Deleting Documents from a MongoDB Collection

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This article is part of Robert Sheldon's continuing series on Mongo DB. To see all of the items in the series, click here.

So far in this series, we’ve looked at different ways that you can add, retrieve, and update documents in a MongoDB collection. This article continues that discussion by explaining how to use MongoDB Shell to delete documents from a collection. Once you know how to delete documents, you’ll have the foundation you’ll need to perform the basic create, read, update, and delete (CRUD) operations in MongoDB, assuming you’ve been following along in this series. From this foundation, you can start moving on to more advance CRUD operations.

As with other aspects of MongoDB, the platform supports multiple ways to delete documents. In this article, I focus on how to use the deleteOne and deleteMany methods, which are available to the collection object, similar to what you saw with the updateOne and updateMany methods. As their names suggest, the deleteOne method can delete only one document at a time, while the deleteMany method can delete any number of documents in a collection.

The examples in this article are specific to MongoDB Shell, rather than applying to a programming language such as PHP or Python. The syntax tends to vary from one environment to the next, so you have to treat them individually, although the basic concepts are the same.

The deleteOne and deleteMany methods are fairly straightforward. Most of the work is in the filter, which is defined as one of the method’s arguments. The filter determines which documents in the collection to delete. As you work through this article, you’ll get a better sense of how the filter works and how to create filters to meet your needs.

Note: For the examples in this article, I used the same MongoDB Atlas and MongoDB Compass environments I used for the previous articles in this series. Refer to the first article for more specifics about setting up these environments. The examples in this article use the hr database and candidates collection in that database to demonstrate various way to delete data. As we work through the article, I’ll explain how to set those up and add documents to them.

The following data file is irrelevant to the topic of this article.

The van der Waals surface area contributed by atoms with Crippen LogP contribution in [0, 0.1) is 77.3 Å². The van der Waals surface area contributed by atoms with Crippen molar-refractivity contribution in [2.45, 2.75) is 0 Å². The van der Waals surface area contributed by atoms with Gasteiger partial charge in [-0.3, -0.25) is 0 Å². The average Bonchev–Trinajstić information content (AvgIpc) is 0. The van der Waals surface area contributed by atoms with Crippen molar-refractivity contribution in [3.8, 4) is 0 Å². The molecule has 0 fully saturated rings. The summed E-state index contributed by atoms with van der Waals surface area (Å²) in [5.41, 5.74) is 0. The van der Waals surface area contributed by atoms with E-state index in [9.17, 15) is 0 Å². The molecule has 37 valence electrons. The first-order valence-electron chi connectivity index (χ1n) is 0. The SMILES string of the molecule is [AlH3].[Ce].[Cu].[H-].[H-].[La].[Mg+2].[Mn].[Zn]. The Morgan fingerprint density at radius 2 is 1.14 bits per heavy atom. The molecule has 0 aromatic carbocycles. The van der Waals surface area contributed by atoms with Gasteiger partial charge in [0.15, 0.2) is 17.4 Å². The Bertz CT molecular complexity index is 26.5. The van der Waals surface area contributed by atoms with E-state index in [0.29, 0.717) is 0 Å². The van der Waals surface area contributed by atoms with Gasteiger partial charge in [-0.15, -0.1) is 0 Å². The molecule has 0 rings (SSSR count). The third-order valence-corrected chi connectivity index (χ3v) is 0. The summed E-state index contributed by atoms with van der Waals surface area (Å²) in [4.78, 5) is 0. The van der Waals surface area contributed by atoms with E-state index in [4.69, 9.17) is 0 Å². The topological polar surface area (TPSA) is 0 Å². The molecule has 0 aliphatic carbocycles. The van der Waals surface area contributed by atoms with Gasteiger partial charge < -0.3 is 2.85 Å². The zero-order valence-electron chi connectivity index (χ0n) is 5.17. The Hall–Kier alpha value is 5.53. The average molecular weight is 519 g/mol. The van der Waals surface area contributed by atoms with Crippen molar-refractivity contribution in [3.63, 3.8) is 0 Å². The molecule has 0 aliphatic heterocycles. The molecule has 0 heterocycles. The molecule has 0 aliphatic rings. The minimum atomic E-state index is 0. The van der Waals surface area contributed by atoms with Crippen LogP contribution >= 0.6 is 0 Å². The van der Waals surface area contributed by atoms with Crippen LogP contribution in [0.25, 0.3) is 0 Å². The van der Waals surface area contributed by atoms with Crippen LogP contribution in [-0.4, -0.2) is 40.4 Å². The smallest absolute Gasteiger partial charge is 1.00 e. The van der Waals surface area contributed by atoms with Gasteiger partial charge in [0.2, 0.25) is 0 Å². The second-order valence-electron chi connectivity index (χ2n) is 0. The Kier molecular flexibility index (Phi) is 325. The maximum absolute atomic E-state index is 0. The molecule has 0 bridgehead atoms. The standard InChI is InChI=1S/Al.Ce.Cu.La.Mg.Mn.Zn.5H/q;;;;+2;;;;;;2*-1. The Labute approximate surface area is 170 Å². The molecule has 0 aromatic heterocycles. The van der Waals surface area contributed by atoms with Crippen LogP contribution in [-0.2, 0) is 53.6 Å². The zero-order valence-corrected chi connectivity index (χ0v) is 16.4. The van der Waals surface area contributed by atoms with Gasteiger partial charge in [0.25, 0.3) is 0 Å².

Deleting documents in a MongoDB collection

The deleteOne and deleteMany methods are two of the most common techniques used to delete documents from a MongoDB collection. You can use either method in MongoDB Shell by creating a statement that references the collection object and then calls the method. The statement syntax is essentially the same for either method, except for the method name. For example, the following syntax shows the elements that make up a deleteOne statement:

As the syntax indicates, the statement consists of the following components:

  • db. System variable for referencing the current database and accessing the properties and methods available to the database object.
  • collection. Placeholder for the target collection. For this article, we will be using the candidates collection.
  • deleteOne. A method available to the collection object for deleting a single document in the specified collection.
  • filter. Placeholder for the selection criteria that determine which document to delete. This is similar to the filter used in a find statement. If filter returns more than one document, MongoDB deletes only to the first document returned from the collection. An empty document ({}) means that filter returns all documents in the collection, although MongoDB still deletes only to the first returned document.
  • options. Placeholder for one or more optional settings that can be included in an deleteOne statement to better refine the query.

A statement that is based on an deleteMany method works much the same way as the deleteOne method. The only variation in the basic syntax is the method name: